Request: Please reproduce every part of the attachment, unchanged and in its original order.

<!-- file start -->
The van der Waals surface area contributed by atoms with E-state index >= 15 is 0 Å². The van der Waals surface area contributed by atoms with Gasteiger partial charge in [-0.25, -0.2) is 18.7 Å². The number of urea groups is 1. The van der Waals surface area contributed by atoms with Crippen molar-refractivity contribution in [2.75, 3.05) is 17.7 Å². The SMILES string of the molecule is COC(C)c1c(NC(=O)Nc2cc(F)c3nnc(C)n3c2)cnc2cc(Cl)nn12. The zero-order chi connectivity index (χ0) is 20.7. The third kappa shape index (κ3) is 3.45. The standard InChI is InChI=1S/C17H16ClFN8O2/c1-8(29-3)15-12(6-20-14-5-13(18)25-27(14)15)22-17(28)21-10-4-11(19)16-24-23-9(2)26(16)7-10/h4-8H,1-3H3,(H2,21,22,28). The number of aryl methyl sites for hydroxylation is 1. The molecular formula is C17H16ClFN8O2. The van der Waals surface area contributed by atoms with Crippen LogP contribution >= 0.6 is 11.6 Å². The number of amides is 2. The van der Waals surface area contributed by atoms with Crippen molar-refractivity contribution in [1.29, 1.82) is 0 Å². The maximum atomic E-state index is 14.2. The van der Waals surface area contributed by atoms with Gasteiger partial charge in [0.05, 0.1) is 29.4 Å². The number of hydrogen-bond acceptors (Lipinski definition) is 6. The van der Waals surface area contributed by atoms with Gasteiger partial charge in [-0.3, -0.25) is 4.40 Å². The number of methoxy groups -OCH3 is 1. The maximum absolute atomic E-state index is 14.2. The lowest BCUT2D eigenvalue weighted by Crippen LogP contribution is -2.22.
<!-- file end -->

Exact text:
The van der Waals surface area contributed by atoms with E-state index >= 15 is 0 Å². The van der Waals surface area contributed by atoms with Gasteiger partial charge in [-0.25, -0.2) is 18.7 Å². The number of urea groups is 1. The van der Waals surface area contributed by atoms with Crippen molar-refractivity contribution in [2.75, 3.05) is 17.7 Å². The SMILES string of the molecule is COC(C)c1c(NC(=O)Nc2cc(F)c3nnc(C)n3c2)cnc2cc(Cl)nn12. The zero-order chi connectivity index (χ0) is 20.7. The third kappa shape index (κ3) is 3.45. The standard InChI is InChI=1S/C17H16ClFN8O2/c1-8(29-3)15-12(6-20-14-5-13(18)25-27(14)15)22-17(28)21-10-4-11(19)16-24-23-9(2)26(16)7-10/h4-8H,1-3H3,(H2,21,22,28). The number of aryl methyl sites for hydroxylation is 1. The molecular formula is C17H16ClFN8O2. The van der Waals surface area contributed by atoms with Crippen LogP contribution >= 0.6 is 11.6 Å². The number of amides is 2. The van der Waals surface area contributed by atoms with Crippen molar-refractivity contribution in [1.29, 1.82) is 0 Å². The maximum atomic E-state index is 14.2. The van der Waals surface area contributed by atoms with Gasteiger partial charge in [0.05, 0.1) is 29.4 Å². The number of hydrogen-bond acceptors (Lipinski definition) is 6. The van der Waals surface area contributed by atoms with Gasteiger partial charge in [-0.3, -0.25) is 4.40 Å². The number of methoxy groups -OCH3 is 1. The maximum absolute atomic E-state index is 14.2. The lowest BCUT2D eigenvalue weighted by Crippen LogP contribution is -2.22.